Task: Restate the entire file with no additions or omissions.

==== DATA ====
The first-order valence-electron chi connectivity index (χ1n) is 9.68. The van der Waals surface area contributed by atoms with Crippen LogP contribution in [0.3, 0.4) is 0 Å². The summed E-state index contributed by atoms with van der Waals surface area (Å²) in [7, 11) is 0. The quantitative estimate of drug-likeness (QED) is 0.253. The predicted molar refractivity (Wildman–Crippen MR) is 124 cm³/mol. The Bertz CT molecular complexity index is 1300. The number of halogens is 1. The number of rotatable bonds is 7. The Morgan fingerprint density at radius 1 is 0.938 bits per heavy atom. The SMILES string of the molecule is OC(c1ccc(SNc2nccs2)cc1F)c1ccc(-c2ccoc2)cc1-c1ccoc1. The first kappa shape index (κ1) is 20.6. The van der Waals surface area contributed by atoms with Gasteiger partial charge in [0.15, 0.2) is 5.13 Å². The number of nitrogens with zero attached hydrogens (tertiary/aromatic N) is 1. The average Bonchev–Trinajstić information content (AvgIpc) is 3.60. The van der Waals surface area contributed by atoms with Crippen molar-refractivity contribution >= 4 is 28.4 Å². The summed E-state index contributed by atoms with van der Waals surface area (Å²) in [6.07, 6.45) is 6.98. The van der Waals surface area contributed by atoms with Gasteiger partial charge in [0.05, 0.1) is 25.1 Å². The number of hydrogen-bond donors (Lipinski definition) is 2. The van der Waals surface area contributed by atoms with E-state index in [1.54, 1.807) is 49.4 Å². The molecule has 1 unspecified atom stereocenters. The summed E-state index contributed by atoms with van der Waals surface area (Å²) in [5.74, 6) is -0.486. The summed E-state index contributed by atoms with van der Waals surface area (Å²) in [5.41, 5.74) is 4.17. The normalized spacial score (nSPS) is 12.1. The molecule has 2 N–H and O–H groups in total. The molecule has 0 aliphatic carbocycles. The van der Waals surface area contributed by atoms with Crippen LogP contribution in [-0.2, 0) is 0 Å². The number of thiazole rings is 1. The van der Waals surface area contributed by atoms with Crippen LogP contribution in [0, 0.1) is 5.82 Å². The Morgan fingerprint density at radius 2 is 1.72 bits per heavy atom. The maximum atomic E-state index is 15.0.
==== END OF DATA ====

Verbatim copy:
The first-order valence-electron chi connectivity index (χ1n) is 9.68. The van der Waals surface area contributed by atoms with Crippen LogP contribution in [0.3, 0.4) is 0 Å². The summed E-state index contributed by atoms with van der Waals surface area (Å²) in [7, 11) is 0. The quantitative estimate of drug-likeness (QED) is 0.253. The predicted molar refractivity (Wildman–Crippen MR) is 124 cm³/mol. The Bertz CT molecular complexity index is 1300. The number of halogens is 1. The number of rotatable bonds is 7. The Morgan fingerprint density at radius 1 is 0.938 bits per heavy atom. The SMILES string of the molecule is OC(c1ccc(SNc2nccs2)cc1F)c1ccc(-c2ccoc2)cc1-c1ccoc1. The first kappa shape index (κ1) is 20.6. The van der Waals surface area contributed by atoms with Gasteiger partial charge in [0.15, 0.2) is 5.13 Å². The number of nitrogens with zero attached hydrogens (tertiary/aromatic N) is 1. The average Bonchev–Trinajstić information content (AvgIpc) is 3.60. The van der Waals surface area contributed by atoms with Crippen molar-refractivity contribution >= 4 is 28.4 Å². The summed E-state index contributed by atoms with van der Waals surface area (Å²) in [6.07, 6.45) is 6.98. The van der Waals surface area contributed by atoms with Gasteiger partial charge in [0.05, 0.1) is 25.1 Å². The number of hydrogen-bond donors (Lipinski definition) is 2. The van der Waals surface area contributed by atoms with E-state index in [1.54, 1.807) is 49.4 Å². The molecule has 1 unspecified atom stereocenters. The summed E-state index contributed by atoms with van der Waals surface area (Å²) in [5.74, 6) is -0.486. The summed E-state index contributed by atoms with van der Waals surface area (Å²) in [5.41, 5.74) is 4.17. The normalized spacial score (nSPS) is 12.1. The molecule has 2 N–H and O–H groups in total. The molecule has 0 aliphatic carbocycles. The van der Waals surface area contributed by atoms with Crippen LogP contribution in [-0.2, 0) is 0 Å². The number of thiazole rings is 1. The van der Waals surface area contributed by atoms with Crippen LogP contribution in [0, 0.1) is 5.82 Å². The Morgan fingerprint density at radius 2 is 1.72 bits per heavy atom. The maximum atomic E-state index is 15.0.